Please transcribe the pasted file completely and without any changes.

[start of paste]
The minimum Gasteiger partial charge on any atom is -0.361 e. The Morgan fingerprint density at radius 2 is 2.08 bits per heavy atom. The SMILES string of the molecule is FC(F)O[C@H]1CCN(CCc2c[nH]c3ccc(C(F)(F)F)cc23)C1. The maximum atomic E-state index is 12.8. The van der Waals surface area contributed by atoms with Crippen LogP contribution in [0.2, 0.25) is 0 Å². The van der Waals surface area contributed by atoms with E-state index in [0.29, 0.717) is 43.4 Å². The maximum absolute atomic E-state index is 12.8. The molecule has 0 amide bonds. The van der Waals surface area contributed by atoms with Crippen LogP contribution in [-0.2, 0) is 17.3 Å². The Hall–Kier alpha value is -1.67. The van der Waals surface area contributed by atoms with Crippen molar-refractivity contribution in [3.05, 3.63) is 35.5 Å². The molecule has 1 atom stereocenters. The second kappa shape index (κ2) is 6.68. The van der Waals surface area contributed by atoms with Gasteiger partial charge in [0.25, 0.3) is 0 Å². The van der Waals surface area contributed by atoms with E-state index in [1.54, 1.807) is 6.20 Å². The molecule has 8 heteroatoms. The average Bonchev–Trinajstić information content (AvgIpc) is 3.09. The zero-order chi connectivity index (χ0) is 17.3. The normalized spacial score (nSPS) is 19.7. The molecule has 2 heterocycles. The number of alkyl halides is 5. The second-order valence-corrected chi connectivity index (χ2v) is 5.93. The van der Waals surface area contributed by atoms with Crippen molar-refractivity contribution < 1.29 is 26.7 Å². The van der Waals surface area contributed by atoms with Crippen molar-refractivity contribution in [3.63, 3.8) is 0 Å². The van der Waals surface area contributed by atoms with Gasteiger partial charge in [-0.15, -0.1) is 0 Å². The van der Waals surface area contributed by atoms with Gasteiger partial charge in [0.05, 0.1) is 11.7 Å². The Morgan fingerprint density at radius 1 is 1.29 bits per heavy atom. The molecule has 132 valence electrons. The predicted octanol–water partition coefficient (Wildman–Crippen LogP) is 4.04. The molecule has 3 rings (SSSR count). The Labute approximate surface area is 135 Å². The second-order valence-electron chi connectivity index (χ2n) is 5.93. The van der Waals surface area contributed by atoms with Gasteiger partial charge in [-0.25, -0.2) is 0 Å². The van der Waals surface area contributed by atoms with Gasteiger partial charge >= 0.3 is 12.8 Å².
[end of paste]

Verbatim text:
The minimum Gasteiger partial charge on any atom is -0.361 e. The Morgan fingerprint density at radius 2 is 2.08 bits per heavy atom. The SMILES string of the molecule is FC(F)O[C@H]1CCN(CCc2c[nH]c3ccc(C(F)(F)F)cc23)C1. The maximum atomic E-state index is 12.8. The van der Waals surface area contributed by atoms with Crippen LogP contribution in [0.2, 0.25) is 0 Å². The van der Waals surface area contributed by atoms with E-state index in [0.29, 0.717) is 43.4 Å². The maximum absolute atomic E-state index is 12.8. The molecule has 0 amide bonds. The van der Waals surface area contributed by atoms with Crippen LogP contribution in [-0.2, 0) is 17.3 Å². The Hall–Kier alpha value is -1.67. The van der Waals surface area contributed by atoms with Crippen molar-refractivity contribution in [3.05, 3.63) is 35.5 Å². The molecule has 1 atom stereocenters. The second kappa shape index (κ2) is 6.68. The van der Waals surface area contributed by atoms with Gasteiger partial charge in [0.25, 0.3) is 0 Å². The van der Waals surface area contributed by atoms with E-state index in [1.54, 1.807) is 6.20 Å². The molecule has 8 heteroatoms. The average Bonchev–Trinajstić information content (AvgIpc) is 3.09. The zero-order chi connectivity index (χ0) is 17.3. The normalized spacial score (nSPS) is 19.7. The molecule has 2 heterocycles. The number of alkyl halides is 5. The second-order valence-corrected chi connectivity index (χ2v) is 5.93. The van der Waals surface area contributed by atoms with Crippen molar-refractivity contribution < 1.29 is 26.7 Å². The van der Waals surface area contributed by atoms with Crippen molar-refractivity contribution in [3.63, 3.8) is 0 Å². The van der Waals surface area contributed by atoms with Gasteiger partial charge in [-0.15, -0.1) is 0 Å². The van der Waals surface area contributed by atoms with Gasteiger partial charge in [0.05, 0.1) is 11.7 Å². The Morgan fingerprint density at radius 1 is 1.29 bits per heavy atom. The molecule has 132 valence electrons. The predicted octanol–water partition coefficient (Wildman–Crippen LogP) is 4.04. The molecule has 3 rings (SSSR count). The Labute approximate surface area is 135 Å². The second-order valence-electron chi connectivity index (χ2n) is 5.93. The van der Waals surface area contributed by atoms with Gasteiger partial charge in [-0.25, -0.2) is 0 Å². The van der Waals surface area contributed by atoms with Gasteiger partial charge >= 0.3 is 12.8 Å².